I have a font which has six styles (Black, Bold, Extra bold, Light, Medium and Regular). For each style there's an OTF file. If I install all the OTF files, the font shows up properly in the Fonts panel in Windows, it shows as a family so that if I double click it, then another window appears with each style.

However, in Photoshop, when I choose the font, only the "Regular" style appears in the style menu, which is grayed out, and does not let me choose any other style.

I've been twiddling with FontCreator and some other font-related software, trying to properly set up the options for each style, with no luck.

So the question would be this: how should I edit the parameters in the fonts so they keep being from the same family but Photoshop recognizes each style, just like Windows does?

  • I take it that these are fonts you've created or edited/modified yourself? If you could let us know what font it is and how it was created maybe we could help further. Commented Aug 31, 2012 at 6:28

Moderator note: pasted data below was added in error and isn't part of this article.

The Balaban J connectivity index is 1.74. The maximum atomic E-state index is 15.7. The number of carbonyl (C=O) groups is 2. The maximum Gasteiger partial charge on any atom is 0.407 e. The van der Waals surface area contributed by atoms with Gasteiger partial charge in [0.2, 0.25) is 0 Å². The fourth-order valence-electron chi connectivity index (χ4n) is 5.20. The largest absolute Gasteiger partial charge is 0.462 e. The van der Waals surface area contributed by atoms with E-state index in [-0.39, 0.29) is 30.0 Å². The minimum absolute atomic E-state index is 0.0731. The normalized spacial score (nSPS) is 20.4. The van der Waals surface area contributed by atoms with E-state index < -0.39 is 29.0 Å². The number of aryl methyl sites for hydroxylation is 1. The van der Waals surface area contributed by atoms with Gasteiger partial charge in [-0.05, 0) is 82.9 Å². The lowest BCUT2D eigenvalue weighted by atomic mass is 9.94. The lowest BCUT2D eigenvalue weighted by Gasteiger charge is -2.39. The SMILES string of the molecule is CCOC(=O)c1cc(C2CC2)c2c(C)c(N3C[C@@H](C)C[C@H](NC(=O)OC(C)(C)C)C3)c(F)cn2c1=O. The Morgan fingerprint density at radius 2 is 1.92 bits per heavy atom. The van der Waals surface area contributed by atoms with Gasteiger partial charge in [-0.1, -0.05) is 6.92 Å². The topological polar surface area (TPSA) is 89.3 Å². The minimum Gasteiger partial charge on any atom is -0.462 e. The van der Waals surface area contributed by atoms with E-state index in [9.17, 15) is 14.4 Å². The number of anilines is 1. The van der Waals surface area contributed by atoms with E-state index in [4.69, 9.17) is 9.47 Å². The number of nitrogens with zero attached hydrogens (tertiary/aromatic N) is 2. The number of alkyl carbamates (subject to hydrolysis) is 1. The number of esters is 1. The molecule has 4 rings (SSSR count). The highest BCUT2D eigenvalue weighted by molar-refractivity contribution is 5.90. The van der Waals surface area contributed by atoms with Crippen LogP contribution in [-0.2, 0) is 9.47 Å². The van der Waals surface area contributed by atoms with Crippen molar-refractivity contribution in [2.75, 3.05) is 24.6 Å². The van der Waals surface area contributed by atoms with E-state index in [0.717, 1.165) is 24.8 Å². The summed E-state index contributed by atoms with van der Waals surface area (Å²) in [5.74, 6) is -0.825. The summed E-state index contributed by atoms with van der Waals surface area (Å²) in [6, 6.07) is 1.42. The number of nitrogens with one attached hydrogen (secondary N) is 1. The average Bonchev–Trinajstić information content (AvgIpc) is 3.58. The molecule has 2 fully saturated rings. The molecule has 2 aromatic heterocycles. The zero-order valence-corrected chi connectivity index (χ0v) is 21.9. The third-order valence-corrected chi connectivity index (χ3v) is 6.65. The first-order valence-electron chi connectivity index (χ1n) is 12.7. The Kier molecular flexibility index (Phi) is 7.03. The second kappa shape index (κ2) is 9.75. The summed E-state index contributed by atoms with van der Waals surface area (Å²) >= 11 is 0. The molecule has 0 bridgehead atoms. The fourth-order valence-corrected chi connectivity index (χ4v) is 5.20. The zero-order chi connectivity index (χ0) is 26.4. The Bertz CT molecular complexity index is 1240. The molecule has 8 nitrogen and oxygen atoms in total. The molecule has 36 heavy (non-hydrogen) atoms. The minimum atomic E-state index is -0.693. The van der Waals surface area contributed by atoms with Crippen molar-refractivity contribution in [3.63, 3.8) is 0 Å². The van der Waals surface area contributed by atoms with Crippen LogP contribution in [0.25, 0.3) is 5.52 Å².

• The font family is "Thirsty script", and it's downloaded, I didn't create it. Commented Aug 31, 2012 at 11:17
  • 1
    you can try contacting the font designer for advice ( yellowdesignstudio.com/fonts )
    – horatio
    Commented Aug 31, 2012 at 19:57

1 Answer 1


Font families that you download from major vendors should be configured to "just work" in Windows.

I wrote a reply, but then did some more research and realised I was all wrong.

Inside your font files is a "family name" which is the same for an entire family of fonts. So all four Times New Roman fonts (roman, bold, italic, and bold italic) share the same "family name" of "Times New Roman". Problem is, Windows only traditionally allows four fonts per family, including two weights, and slanted (italic or oblique) versions of these weights.

So font families with more than two weights need to have different values for "family name" for each weight (although the "book" and "bold" weight may still share a family name).

Now, for some reason, some windows applications may be able to cope with more fonts in the same family and it'll work, but many won't. So it's safer to give everything except the "regular" and "bold" weights their own family name, ie "MyFont Extra Bold" as part of the family name.

  • 1
    I created a custom font with three weights for a client. We had a lot of trouble with Adobe apps not seeing the full family. Turned out to be some kind of font caching conflict between OSX and Adobe (this was about five years ago). I wrote an AppleScript that solved it by trashing a hidden cache file. In the end, I just gave each weight it's own family name to make it easy. Commented Dec 29, 2012 at 22:29

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